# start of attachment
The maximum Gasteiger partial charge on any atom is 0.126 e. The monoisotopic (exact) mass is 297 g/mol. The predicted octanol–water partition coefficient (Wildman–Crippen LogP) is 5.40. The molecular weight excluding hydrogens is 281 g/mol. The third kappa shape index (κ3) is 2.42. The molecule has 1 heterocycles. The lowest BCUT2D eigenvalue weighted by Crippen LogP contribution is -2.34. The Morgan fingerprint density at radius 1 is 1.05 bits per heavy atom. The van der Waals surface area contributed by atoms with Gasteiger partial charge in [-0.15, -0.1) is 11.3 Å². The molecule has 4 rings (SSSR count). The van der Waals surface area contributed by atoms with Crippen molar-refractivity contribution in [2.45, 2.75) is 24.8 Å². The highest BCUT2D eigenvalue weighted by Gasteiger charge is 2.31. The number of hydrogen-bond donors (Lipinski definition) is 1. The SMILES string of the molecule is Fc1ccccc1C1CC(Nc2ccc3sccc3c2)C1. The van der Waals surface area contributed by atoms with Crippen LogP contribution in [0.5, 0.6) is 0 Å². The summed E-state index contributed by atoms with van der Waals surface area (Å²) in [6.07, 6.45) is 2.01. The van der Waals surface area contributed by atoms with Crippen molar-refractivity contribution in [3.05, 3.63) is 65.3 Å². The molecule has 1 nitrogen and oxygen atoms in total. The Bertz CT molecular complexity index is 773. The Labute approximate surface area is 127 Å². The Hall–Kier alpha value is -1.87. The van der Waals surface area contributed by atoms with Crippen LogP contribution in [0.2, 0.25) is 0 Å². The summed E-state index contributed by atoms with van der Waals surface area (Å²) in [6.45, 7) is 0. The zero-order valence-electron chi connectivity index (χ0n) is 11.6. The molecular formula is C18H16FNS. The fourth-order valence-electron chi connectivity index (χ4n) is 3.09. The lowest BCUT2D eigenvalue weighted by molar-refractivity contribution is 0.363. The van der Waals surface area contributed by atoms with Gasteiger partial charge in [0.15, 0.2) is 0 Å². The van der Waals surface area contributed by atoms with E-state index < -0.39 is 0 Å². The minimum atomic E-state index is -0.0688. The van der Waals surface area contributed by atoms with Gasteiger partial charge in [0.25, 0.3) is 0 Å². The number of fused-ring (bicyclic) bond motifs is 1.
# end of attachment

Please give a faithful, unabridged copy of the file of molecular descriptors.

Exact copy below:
The maximum Gasteiger partial charge on any atom is 0.126 e. The monoisotopic (exact) mass is 297 g/mol. The predicted octanol–water partition coefficient (Wildman–Crippen LogP) is 5.40. The molecular weight excluding hydrogens is 281 g/mol. The third kappa shape index (κ3) is 2.42. The molecule has 1 heterocycles. The lowest BCUT2D eigenvalue weighted by Crippen LogP contribution is -2.34. The Morgan fingerprint density at radius 1 is 1.05 bits per heavy atom. The van der Waals surface area contributed by atoms with Gasteiger partial charge in [-0.15, -0.1) is 11.3 Å². The molecule has 4 rings (SSSR count). The van der Waals surface area contributed by atoms with Crippen molar-refractivity contribution in [2.45, 2.75) is 24.8 Å². The highest BCUT2D eigenvalue weighted by Gasteiger charge is 2.31. The number of hydrogen-bond donors (Lipinski definition) is 1. The SMILES string of the molecule is Fc1ccccc1C1CC(Nc2ccc3sccc3c2)C1. The van der Waals surface area contributed by atoms with Crippen LogP contribution in [0.5, 0.6) is 0 Å². The summed E-state index contributed by atoms with van der Waals surface area (Å²) in [6.07, 6.45) is 2.01. The van der Waals surface area contributed by atoms with Crippen molar-refractivity contribution in [3.05, 3.63) is 65.3 Å². The molecule has 1 nitrogen and oxygen atoms in total. The Bertz CT molecular complexity index is 773. The Labute approximate surface area is 127 Å². The Hall–Kier alpha value is -1.87. The van der Waals surface area contributed by atoms with Crippen LogP contribution in [0.2, 0.25) is 0 Å². The summed E-state index contributed by atoms with van der Waals surface area (Å²) in [6.45, 7) is 0. The zero-order valence-electron chi connectivity index (χ0n) is 11.6. The molecular formula is C18H16FNS. The fourth-order valence-electron chi connectivity index (χ4n) is 3.09. The lowest BCUT2D eigenvalue weighted by molar-refractivity contribution is 0.363. The van der Waals surface area contributed by atoms with Gasteiger partial charge in [0.15, 0.2) is 0 Å². The van der Waals surface area contributed by atoms with E-state index < -0.39 is 0 Å². The minimum atomic E-state index is -0.0688. The van der Waals surface area contributed by atoms with Gasteiger partial charge in [0.25, 0.3) is 0 Å². The number of fused-ring (bicyclic) bond motifs is 1.